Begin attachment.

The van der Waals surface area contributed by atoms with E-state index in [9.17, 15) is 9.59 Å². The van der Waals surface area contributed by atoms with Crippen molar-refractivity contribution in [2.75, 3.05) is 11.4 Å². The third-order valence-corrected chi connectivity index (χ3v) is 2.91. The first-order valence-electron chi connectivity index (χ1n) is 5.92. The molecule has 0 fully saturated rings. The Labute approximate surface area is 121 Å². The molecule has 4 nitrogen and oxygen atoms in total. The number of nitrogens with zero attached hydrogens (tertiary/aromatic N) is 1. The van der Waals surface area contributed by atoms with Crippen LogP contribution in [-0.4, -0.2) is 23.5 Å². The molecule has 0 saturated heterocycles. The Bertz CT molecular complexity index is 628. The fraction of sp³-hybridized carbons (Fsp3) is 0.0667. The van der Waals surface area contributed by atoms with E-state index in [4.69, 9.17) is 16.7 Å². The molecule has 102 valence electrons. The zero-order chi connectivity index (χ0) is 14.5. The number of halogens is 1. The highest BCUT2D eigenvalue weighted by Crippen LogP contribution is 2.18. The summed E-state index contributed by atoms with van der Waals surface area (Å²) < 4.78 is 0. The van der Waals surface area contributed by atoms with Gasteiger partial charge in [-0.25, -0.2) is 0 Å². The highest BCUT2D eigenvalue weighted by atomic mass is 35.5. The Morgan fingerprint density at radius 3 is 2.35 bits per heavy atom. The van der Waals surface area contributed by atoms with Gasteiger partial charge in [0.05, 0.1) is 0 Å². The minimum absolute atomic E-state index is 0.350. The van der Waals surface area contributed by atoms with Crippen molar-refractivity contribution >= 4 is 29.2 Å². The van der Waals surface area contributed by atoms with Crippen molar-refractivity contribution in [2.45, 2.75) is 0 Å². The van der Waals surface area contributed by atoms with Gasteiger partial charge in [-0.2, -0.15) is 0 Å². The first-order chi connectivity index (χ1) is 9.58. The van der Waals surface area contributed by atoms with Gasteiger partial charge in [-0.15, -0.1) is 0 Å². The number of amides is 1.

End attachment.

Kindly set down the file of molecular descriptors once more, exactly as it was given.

The van der Waals surface area contributed by atoms with E-state index in [9.17, 15) is 9.59 Å². The van der Waals surface area contributed by atoms with Crippen molar-refractivity contribution in [2.75, 3.05) is 11.4 Å². The third-order valence-corrected chi connectivity index (χ3v) is 2.91. The first-order valence-electron chi connectivity index (χ1n) is 5.92. The molecule has 0 fully saturated rings. The Labute approximate surface area is 121 Å². The molecule has 4 nitrogen and oxygen atoms in total. The number of nitrogens with zero attached hydrogens (tertiary/aromatic N) is 1. The van der Waals surface area contributed by atoms with Crippen LogP contribution in [-0.4, -0.2) is 23.5 Å². The molecule has 0 saturated heterocycles. The Bertz CT molecular complexity index is 628. The fraction of sp³-hybridized carbons (Fsp3) is 0.0667. The van der Waals surface area contributed by atoms with E-state index in [4.69, 9.17) is 16.7 Å². The molecule has 102 valence electrons. The zero-order chi connectivity index (χ0) is 14.5. The number of halogens is 1. The highest BCUT2D eigenvalue weighted by Crippen LogP contribution is 2.18. The summed E-state index contributed by atoms with van der Waals surface area (Å²) < 4.78 is 0. The van der Waals surface area contributed by atoms with Gasteiger partial charge in [-0.25, -0.2) is 0 Å². The highest BCUT2D eigenvalue weighted by atomic mass is 35.5. The Morgan fingerprint density at radius 3 is 2.35 bits per heavy atom. The van der Waals surface area contributed by atoms with Gasteiger partial charge in [0.05, 0.1) is 0 Å². The minimum absolute atomic E-state index is 0.350. The van der Waals surface area contributed by atoms with Crippen molar-refractivity contribution >= 4 is 29.2 Å². The van der Waals surface area contributed by atoms with Crippen molar-refractivity contribution in [2.45, 2.75) is 0 Å². The van der Waals surface area contributed by atoms with Gasteiger partial charge in [-0.2, -0.15) is 0 Å². The first-order chi connectivity index (χ1) is 9.58. The van der Waals surface area contributed by atoms with Gasteiger partial charge in [-0.15, -0.1) is 0 Å². The number of amides is 1.